Nothing was the same after a decade which saw the acceleration of workers’ rights
Welcome back to our ‘OHS through the years’ series. In this series, COS is looking back at the history of workplace health and safety in Canada. Our first entry covered the beginnings of the safety movement in the 1880s. Our second installment covered advances made from the 1910s through to the 1960s.
Today we’ll be taking a look at the 1970s, truly the decade where workplace health and safety exploded. A lot of the fundamentals we see today stem from important conversations and legislation that were explored and put into place during that decade.
One important figure of that decade in Ontario, and throughout the rest of Canada, was James Milton Ham. Considered the “father of occupational health and safety in Canada”, he was instrumental in the development of safe workplaces in the province and in the country as a whole.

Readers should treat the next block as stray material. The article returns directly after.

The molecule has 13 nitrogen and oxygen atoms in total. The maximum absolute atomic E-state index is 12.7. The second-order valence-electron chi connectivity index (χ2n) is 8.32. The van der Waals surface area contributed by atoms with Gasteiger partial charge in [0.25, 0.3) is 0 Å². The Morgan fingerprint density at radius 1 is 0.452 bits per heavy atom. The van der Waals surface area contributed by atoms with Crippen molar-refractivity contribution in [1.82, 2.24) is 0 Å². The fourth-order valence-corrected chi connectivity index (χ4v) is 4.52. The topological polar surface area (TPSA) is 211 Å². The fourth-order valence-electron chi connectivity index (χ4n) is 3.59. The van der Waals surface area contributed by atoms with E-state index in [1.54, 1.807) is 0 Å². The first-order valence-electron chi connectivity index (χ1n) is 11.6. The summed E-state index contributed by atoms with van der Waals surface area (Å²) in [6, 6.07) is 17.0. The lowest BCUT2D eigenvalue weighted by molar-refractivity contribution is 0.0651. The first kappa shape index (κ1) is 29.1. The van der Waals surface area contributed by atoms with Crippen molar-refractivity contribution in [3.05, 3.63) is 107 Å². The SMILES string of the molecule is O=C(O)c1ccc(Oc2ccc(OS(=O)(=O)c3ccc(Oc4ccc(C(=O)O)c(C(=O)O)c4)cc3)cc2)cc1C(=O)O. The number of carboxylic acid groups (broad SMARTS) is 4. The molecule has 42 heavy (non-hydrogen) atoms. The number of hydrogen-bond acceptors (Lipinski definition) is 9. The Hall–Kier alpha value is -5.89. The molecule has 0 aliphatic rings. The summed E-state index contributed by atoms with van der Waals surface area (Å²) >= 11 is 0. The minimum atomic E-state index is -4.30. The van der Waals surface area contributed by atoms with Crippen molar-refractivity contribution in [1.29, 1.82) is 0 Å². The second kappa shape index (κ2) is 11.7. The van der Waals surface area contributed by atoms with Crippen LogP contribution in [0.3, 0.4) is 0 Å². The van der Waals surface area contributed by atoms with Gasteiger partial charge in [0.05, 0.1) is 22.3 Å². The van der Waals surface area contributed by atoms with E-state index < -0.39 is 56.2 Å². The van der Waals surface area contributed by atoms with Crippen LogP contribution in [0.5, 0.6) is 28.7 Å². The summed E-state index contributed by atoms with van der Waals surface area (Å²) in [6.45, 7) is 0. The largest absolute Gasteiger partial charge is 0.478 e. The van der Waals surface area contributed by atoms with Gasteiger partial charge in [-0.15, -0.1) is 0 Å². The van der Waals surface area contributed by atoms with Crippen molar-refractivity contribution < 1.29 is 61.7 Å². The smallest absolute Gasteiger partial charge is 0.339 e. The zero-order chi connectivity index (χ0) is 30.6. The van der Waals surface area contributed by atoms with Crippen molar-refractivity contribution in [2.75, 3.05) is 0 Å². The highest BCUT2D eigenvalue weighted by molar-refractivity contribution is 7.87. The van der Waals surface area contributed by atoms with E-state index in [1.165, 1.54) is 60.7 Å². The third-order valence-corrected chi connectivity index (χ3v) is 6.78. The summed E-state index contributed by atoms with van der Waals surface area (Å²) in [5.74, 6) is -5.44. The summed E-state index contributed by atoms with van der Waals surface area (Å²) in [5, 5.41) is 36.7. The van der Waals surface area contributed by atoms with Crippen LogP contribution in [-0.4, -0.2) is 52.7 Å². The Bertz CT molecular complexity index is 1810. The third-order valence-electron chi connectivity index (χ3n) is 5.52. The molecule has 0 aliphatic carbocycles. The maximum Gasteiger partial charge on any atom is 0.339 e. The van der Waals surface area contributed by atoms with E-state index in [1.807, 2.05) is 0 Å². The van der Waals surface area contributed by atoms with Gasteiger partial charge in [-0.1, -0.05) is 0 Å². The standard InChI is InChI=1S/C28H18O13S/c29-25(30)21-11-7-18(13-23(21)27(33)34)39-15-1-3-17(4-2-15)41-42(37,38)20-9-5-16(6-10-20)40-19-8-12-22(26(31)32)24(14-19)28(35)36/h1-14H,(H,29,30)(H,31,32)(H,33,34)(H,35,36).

The father of occupational health and safety
Ham (1920 – 1997) served as the 10th president of the University of Toronto (1978 – 1983). He had initially gone to the University as a student of Electrical Engineering in 1939 and graduated in 1943 with the highest marks ever awarded to a student in the Faculty of Applied Science and Engineering. Ham had an illustrious academic career, graduating from the Massachusetts Institute of Technology (MIT) in 1952 with a Science Doctorate, and eventually becoming president of the University of Toronto.
More relevantly to OHS, Ham was appointed Chairman to the Royal Commission on Health and Safety of Workers in Mines (known more commonly as the “Ham Commission”) in 1974. The report that this commission yielded changed occupational health and safety forever, yet changes were taking place not only in Ontario but other provinces too.
Saskatchewan’s landmark act
In 1972, Saskatchewan passed the Occupational Health Act – the first of its kind in Canada.